I was curious how various translations of prayers might be received, so I decided to use the choristers of the National Catholic Youth Choir (here now for summer camp) for an unscientific experiment. I read aloud three translations of the Collect and the Prayer Over the Offerings from last Sunday, the 11th Sunday in Ordinary Time. I did not tell them where the prayers are from. I asked only this question: “As you listen to these prayers, which do you prefer as the best wording which helps you to pray?” I then read the 1974 (current) translation, the 1997 (approved by the bishops, rejected by Rome) translation, and the 2010 (forthcoming) translation. Then I read each series a second and a third time.
1973 came in first 67% of the time and last 18% of the time.
1997 came in first 22% of the time and last 30% of the time.
2010 came in first 11% of the time and last 52% of the time.
The choristers, all Catholic, are going into grades 10, 11, and 12 this fall. They are a unique group of young people: 48% attend Catholic (or Christian in one case) school, 15% are home schooled, and 37% attend public schools. Virtually all of them come from families of practicing Catholics. Homeschoolers, by the way, do not differ from the others in their preferences, and they were no more likely to prefer the forthcoming translation.
Here are the choristers’ comments about the current translation:
Simple but pretty. Easy to understand. To the point. Too bland. Easy to understand. Short and sweet. Repetitive. Simple but peaceful. Refreshing. Great message. Do this, do that, too much like a list. Not too much being said. I like the simplicity – it gets to the point. The words are easily understood, so prayer comes more easily. Short words. Very well worded – kind of original but still the best. Sounds more heartfelt. Most prayerful. To the point, and gives due respect to God.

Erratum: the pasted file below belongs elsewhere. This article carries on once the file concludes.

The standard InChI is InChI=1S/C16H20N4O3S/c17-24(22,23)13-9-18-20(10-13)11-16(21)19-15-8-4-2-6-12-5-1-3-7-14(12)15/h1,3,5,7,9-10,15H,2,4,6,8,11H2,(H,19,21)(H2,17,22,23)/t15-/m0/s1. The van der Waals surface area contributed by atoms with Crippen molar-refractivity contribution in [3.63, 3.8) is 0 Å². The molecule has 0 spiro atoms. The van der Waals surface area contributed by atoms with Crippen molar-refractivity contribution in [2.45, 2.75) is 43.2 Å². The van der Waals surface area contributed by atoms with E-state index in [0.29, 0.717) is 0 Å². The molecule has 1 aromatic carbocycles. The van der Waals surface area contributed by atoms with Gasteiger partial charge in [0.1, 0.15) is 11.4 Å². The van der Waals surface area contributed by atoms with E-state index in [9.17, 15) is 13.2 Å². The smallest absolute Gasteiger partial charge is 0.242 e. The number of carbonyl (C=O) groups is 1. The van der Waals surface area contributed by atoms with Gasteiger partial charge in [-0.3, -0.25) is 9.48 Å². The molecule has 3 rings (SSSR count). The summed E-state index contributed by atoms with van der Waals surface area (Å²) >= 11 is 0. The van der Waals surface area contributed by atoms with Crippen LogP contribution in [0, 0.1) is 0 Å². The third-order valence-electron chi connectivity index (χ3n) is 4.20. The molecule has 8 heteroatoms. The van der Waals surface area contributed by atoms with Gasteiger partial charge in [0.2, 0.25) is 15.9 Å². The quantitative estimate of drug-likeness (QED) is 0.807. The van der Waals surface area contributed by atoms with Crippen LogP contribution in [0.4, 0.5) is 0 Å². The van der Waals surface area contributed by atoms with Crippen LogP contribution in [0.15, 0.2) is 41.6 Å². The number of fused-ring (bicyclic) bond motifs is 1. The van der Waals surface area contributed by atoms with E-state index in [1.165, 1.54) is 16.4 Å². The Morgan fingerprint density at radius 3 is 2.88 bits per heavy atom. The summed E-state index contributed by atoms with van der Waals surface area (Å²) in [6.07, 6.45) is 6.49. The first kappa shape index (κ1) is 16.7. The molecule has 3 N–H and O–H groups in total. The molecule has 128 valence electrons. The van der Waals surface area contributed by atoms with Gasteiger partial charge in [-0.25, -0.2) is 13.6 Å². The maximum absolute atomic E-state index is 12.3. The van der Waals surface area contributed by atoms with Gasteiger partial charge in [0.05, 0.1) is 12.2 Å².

Here are their comments about the 1997 translation:
Not too bad, but has some awkward structures. More flourish, but easy to understand. A little too wordy. Nice language, reflective. Right in the middle between the other two options. I kind of got lost because of the wording. You can comprehend it. Easy to get into. I think that the wording is the best. I get lost. Empowering and deep. Less confusing [than the third example]. More poetic, makes the prayer personal. Very descriptive and poetic. I don’t like the sentence structure – too complicated – but I like the word choice, though. Uses the politically correct “humankind,” but I prefer “mankind” (from a female). It’s beautiful without being pompous. Seems too wordy, hard to follow, confusing. A little bit confusing, but after you listen and reflect you can understand it. Could be better but good enough. Too wordy. I got it after I heard it twice; I have to analyze it first. Makes me feel energized and strong.
Here are their comments about the forthcoming translation:
Too complicated. Too wordy. The language flows nicely. Too many words that are not absolutely necessary. Words get confusing. Got bored – sounds too much like a huge compound sentence. Too long and really big words. Too difficult to relax and pray. Hard! The way it is worded sounds weird. More feeling. Too many big words. Easy to follow. I don’t know what some words mean. Thoughtful. Confusing. “Grant, we pray…” gets confusing. More imagery, very poetic. It is real, people can relate to it. Has words I would never use. It beats around the bush. Way too complicated and wordy. I stopped listening half way through. A bit wordy, but still understandable. Just too long. Very confusing. Does not sound like it is from the heart. A little too hard to follow. I don’t think everybody can connect to these words. Seems kind of scholarly.
Finally, one chorister wrote this: “The simpler a prayer is, the easier it is to pay attention to. At the same time, some flourish makes it more interesting and different from everyday conversation, which can be a good thing.”